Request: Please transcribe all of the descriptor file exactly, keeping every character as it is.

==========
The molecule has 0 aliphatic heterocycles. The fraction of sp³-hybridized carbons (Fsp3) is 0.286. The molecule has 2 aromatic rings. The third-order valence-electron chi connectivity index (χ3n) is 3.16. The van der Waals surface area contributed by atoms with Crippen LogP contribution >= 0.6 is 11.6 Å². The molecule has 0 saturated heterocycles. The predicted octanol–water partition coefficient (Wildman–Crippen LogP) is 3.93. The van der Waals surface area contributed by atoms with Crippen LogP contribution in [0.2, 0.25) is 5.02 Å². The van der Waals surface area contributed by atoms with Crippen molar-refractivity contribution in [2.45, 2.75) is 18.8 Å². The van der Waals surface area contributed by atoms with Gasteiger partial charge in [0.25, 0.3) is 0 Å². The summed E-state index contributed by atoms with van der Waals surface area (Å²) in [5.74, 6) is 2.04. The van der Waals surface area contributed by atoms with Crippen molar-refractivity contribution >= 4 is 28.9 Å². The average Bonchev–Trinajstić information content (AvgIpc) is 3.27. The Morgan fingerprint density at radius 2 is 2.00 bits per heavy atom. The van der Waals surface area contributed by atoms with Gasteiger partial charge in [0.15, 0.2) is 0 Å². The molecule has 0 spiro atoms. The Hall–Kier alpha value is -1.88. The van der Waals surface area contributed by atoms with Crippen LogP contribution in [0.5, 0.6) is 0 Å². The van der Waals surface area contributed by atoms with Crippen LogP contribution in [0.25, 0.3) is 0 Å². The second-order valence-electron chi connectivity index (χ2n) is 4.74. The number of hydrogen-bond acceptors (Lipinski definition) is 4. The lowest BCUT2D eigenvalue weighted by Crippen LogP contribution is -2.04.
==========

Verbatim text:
The molecule has 0 aliphatic heterocycles. The fraction of sp³-hybridized carbons (Fsp3) is 0.286. The molecule has 2 aromatic rings. The third-order valence-electron chi connectivity index (χ3n) is 3.16. The van der Waals surface area contributed by atoms with Crippen LogP contribution >= 0.6 is 11.6 Å². The molecule has 0 saturated heterocycles. The predicted octanol–water partition coefficient (Wildman–Crippen LogP) is 3.93. The van der Waals surface area contributed by atoms with Crippen LogP contribution in [0.2, 0.25) is 5.02 Å². The van der Waals surface area contributed by atoms with Crippen molar-refractivity contribution in [2.45, 2.75) is 18.8 Å². The van der Waals surface area contributed by atoms with Gasteiger partial charge in [0.25, 0.3) is 0 Å². The summed E-state index contributed by atoms with van der Waals surface area (Å²) in [5.74, 6) is 2.04. The van der Waals surface area contributed by atoms with Crippen molar-refractivity contribution >= 4 is 28.9 Å². The average Bonchev–Trinajstić information content (AvgIpc) is 3.27. The Morgan fingerprint density at radius 2 is 2.00 bits per heavy atom. The van der Waals surface area contributed by atoms with Gasteiger partial charge in [0.15, 0.2) is 0 Å². The molecule has 0 spiro atoms. The Hall–Kier alpha value is -1.88. The van der Waals surface area contributed by atoms with Crippen LogP contribution in [0.5, 0.6) is 0 Å². The van der Waals surface area contributed by atoms with Crippen LogP contribution in [0.25, 0.3) is 0 Å². The second-order valence-electron chi connectivity index (χ2n) is 4.74. The number of hydrogen-bond acceptors (Lipinski definition) is 4. The lowest BCUT2D eigenvalue weighted by Crippen LogP contribution is -2.04.